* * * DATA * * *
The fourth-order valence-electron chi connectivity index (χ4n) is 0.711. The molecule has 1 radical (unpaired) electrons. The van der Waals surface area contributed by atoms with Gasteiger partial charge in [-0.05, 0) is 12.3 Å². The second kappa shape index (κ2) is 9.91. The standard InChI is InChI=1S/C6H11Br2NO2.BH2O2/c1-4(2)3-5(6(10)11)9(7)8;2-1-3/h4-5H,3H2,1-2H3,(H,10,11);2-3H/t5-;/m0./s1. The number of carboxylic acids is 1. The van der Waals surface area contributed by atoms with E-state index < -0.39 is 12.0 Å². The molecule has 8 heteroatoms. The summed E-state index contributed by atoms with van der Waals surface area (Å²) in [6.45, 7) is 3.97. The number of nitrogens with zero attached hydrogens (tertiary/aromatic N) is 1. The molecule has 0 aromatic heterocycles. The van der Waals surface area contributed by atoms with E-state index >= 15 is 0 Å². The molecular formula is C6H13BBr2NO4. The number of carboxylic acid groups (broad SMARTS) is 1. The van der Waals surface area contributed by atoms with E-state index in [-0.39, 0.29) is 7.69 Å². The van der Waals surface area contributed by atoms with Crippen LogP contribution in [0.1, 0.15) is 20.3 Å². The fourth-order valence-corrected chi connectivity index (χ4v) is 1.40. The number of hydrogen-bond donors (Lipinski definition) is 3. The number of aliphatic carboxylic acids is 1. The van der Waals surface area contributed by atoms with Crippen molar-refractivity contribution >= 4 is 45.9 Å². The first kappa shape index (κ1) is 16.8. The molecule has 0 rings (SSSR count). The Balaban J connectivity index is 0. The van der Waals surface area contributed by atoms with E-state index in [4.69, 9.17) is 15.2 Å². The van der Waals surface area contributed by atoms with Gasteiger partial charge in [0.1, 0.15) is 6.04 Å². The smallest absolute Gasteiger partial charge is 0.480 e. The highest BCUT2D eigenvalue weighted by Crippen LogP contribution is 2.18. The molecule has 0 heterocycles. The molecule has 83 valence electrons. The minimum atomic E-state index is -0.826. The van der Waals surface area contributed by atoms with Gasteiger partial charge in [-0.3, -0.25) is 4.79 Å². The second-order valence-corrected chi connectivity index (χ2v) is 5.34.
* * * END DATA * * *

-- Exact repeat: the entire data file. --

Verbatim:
The fourth-order valence-electron chi connectivity index (χ4n) is 0.711. The molecule has 1 radical (unpaired) electrons. The van der Waals surface area contributed by atoms with Gasteiger partial charge in [-0.05, 0) is 12.3 Å². The second kappa shape index (κ2) is 9.91. The standard InChI is InChI=1S/C6H11Br2NO2.BH2O2/c1-4(2)3-5(6(10)11)9(7)8;2-1-3/h4-5H,3H2,1-2H3,(H,10,11);2-3H/t5-;/m0./s1. The number of carboxylic acids is 1. The van der Waals surface area contributed by atoms with E-state index < -0.39 is 12.0 Å². The molecule has 8 heteroatoms. The summed E-state index contributed by atoms with van der Waals surface area (Å²) in [6.45, 7) is 3.97. The number of nitrogens with zero attached hydrogens (tertiary/aromatic N) is 1. The molecule has 0 aromatic heterocycles. The van der Waals surface area contributed by atoms with E-state index >= 15 is 0 Å². The molecular formula is C6H13BBr2NO4. The number of carboxylic acid groups (broad SMARTS) is 1. The van der Waals surface area contributed by atoms with E-state index in [-0.39, 0.29) is 7.69 Å². The van der Waals surface area contributed by atoms with Crippen LogP contribution in [0.1, 0.15) is 20.3 Å². The fourth-order valence-corrected chi connectivity index (χ4v) is 1.40. The number of hydrogen-bond donors (Lipinski definition) is 3. The number of aliphatic carboxylic acids is 1. The van der Waals surface area contributed by atoms with Crippen molar-refractivity contribution >= 4 is 45.9 Å². The first kappa shape index (κ1) is 16.8. The molecule has 0 rings (SSSR count). The Balaban J connectivity index is 0. The van der Waals surface area contributed by atoms with E-state index in [4.69, 9.17) is 15.2 Å². The van der Waals surface area contributed by atoms with Gasteiger partial charge in [0.1, 0.15) is 6.04 Å². The smallest absolute Gasteiger partial charge is 0.480 e. The highest BCUT2D eigenvalue weighted by Crippen LogP contribution is 2.18. The molecule has 0 heterocycles. The molecule has 83 valence electrons. The minimum atomic E-state index is -0.826. The van der Waals surface area contributed by atoms with Gasteiger partial charge in [-0.3, -0.25) is 4.79 Å². The second-order valence-corrected chi connectivity index (χ2v) is 5.34.